Aaltodoc publication archive (Aalto University institutional repository)
School of Business | Department of Accounting | Business Law | 2016
Thesis number: 14267
Taxation of hybrid instruments and the impact of the amended Parent-Subsidiary Directive in Finland
|Title:||Taxation of hybrid instruments and the impact of the amended Parent-Subsidiary Directive in Finland|
|Year:||2016 Language: eng|
|Department:||Department of Accounting|
|Academic subject:||Business Law|
|Index terms:||yritysjuridiikka; business law; verotus; taxation; kansainvälinen; international; rahoitusinstrumentit; financial instruments|
|Key terms:||business law; yritysjuridiikka; company taxation; yritysverotus; financial instruments; rahoitusinstrumentit; fiscal legislation; vero-oikeus; EU; EU; income tax; tuloverotus; taxation; verotus|
This thesis examines the taxation of hybrid instruments and the impact of the new amendments adopted to the EU Parent-Subsidiary Directive in Finland. A Government Bill 59/2015 proposed the Directive amendments to be implemented to 6a§ of the Business Income Tax Act (EVL) to tackle hybrid mismatch arrangements and to prevent any misuse of the Directive.
Hybrid instruments are financial instruments that have both equity and debt characteristics, which makes the classification to either equity or debt difficult. Finnish legislation does not recognize hybrid instruments but the classification in practice follows the legal form of the instrument. Classification problems typically arise when a hybrid loan has equity characteristics but there has been no case law so far where a hybrid loan has been reclassified as equity for tax purposes. Hybrid mismatches are born in cross-border transactions e.g. when hybrid instrument is classified differently in different tax jurisdictions. These arrangements can lead to double non-taxation, i.e. to an outcome where the income generated by the instrument is not taxed anywhere.
Lately, EU and OECD have aimed to prevent aggressive tax planning and the amendments to the Parent-Subsidiary Directive are part of EU's larger plan to strengthen the fight against tax fraud and tax evasion. Amendments aim to refrain from granting the Directive benefits, i.e. tax exemption on direct investment dividends in the parent company's Member State, in situations where the same distribution is considered tax deductible in the Member State of the subsidiary. Furthermore, a general anti-abuse clause was adopted to prevent any misuse of the Directive and to ensure a greater consistency in its application in different Member States. It is applicable in situations where the arrangement is not seen "genuine" or if one of its main purposes is tax avoidance. Amendments to the Directive were implemented to Finnish Business Income Tax Act 6a§ by adding paragraphs 8 and 9, which are applied from tax year 2016 onwards.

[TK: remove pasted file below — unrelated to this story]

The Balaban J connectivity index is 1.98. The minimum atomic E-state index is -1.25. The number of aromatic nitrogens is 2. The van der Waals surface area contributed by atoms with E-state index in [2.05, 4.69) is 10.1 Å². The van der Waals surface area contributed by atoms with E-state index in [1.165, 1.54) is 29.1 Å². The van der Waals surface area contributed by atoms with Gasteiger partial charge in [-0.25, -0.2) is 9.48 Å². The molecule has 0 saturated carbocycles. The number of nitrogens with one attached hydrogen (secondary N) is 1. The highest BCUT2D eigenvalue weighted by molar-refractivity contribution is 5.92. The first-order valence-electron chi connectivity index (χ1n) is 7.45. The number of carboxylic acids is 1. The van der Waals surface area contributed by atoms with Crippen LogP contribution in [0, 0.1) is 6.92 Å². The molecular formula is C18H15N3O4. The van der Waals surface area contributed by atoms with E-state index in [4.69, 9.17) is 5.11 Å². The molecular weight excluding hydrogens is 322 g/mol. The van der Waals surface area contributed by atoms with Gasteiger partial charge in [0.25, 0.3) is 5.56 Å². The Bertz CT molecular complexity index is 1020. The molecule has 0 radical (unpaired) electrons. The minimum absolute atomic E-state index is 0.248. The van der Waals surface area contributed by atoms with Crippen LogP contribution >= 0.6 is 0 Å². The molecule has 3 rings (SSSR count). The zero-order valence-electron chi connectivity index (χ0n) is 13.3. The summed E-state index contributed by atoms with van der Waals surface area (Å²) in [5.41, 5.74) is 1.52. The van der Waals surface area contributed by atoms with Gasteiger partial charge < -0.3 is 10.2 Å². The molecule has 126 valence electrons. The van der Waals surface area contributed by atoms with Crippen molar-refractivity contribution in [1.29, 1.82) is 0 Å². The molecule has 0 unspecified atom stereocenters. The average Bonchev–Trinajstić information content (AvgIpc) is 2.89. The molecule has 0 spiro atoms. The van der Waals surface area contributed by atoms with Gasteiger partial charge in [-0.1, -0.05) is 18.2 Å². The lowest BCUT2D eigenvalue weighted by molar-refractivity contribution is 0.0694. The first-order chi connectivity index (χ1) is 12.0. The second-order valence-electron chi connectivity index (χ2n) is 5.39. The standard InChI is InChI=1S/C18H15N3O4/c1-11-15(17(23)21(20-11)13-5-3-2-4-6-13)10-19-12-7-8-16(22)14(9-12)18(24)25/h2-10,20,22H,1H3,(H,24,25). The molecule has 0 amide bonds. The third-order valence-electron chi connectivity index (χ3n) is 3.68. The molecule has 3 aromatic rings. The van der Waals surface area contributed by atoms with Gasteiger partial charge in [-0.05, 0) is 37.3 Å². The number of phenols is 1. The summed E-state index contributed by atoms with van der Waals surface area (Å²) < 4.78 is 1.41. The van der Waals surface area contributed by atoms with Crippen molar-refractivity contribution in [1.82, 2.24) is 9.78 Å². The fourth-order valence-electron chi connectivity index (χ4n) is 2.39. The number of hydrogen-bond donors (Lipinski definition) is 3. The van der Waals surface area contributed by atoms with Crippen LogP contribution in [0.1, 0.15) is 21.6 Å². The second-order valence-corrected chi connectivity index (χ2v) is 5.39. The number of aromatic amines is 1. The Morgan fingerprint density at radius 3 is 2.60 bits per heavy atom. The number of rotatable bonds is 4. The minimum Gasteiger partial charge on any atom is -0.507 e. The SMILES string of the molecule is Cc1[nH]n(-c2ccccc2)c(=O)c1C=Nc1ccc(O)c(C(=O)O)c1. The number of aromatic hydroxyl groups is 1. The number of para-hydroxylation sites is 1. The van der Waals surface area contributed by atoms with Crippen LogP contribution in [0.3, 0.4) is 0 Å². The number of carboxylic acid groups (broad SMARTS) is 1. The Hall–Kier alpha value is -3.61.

Impacts to Finnish entities remain somewhat unclear regarding the new anti-abuse rule. Since hybrid instruments are in principle considered as debt, situations where a Finnish entity is a debtor in a hybrid arrangement seem more common than vice versa. Thus, the impact of the new legislation regarding new paragraph 8 is not likely very significant. However, companies' administrative burden will grow, as tax treatment of the dividend distribution in the source state needs to be figured out. The new regulation will also overrule any dividend exemptions in tax treaties, since it is argued that the purpose of the new regulation is to prevent double non-taxation whereas double tax treaties' purpose is to eliminate double taxation, not to enable it.
Master's theses are stored at Learning Centre in Otaniemi.